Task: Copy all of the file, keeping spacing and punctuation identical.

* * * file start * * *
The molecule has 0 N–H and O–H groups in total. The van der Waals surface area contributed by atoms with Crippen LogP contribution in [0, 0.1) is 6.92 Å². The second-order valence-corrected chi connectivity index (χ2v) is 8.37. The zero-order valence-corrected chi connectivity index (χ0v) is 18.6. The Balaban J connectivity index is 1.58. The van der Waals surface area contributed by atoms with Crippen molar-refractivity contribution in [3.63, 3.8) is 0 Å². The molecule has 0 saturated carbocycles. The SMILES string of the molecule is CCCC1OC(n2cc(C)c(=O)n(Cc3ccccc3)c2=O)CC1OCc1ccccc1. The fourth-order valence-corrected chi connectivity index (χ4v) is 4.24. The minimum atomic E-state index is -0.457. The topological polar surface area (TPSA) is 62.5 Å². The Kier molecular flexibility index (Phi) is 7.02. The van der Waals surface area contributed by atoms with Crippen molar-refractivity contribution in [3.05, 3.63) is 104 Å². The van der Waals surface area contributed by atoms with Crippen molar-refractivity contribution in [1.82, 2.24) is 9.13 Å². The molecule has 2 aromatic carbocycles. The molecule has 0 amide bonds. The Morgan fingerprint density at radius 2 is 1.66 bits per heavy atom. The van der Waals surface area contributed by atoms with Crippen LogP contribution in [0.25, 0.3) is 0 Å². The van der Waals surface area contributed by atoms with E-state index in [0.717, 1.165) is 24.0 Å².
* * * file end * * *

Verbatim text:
The molecule has 0 N–H and O–H groups in total. The van der Waals surface area contributed by atoms with Crippen LogP contribution in [0, 0.1) is 6.92 Å². The second-order valence-corrected chi connectivity index (χ2v) is 8.37. The zero-order valence-corrected chi connectivity index (χ0v) is 18.6. The Balaban J connectivity index is 1.58. The van der Waals surface area contributed by atoms with Crippen molar-refractivity contribution in [3.63, 3.8) is 0 Å². The molecule has 0 saturated carbocycles. The SMILES string of the molecule is CCCC1OC(n2cc(C)c(=O)n(Cc3ccccc3)c2=O)CC1OCc1ccccc1. The fourth-order valence-corrected chi connectivity index (χ4v) is 4.24. The minimum atomic E-state index is -0.457. The topological polar surface area (TPSA) is 62.5 Å². The Kier molecular flexibility index (Phi) is 7.02. The van der Waals surface area contributed by atoms with Crippen molar-refractivity contribution in [3.05, 3.63) is 104 Å². The van der Waals surface area contributed by atoms with Crippen molar-refractivity contribution in [1.82, 2.24) is 9.13 Å². The molecule has 2 aromatic carbocycles. The molecule has 0 amide bonds. The Morgan fingerprint density at radius 2 is 1.66 bits per heavy atom. The van der Waals surface area contributed by atoms with Crippen LogP contribution in [0.25, 0.3) is 0 Å². The van der Waals surface area contributed by atoms with E-state index in [0.717, 1.165) is 24.0 Å².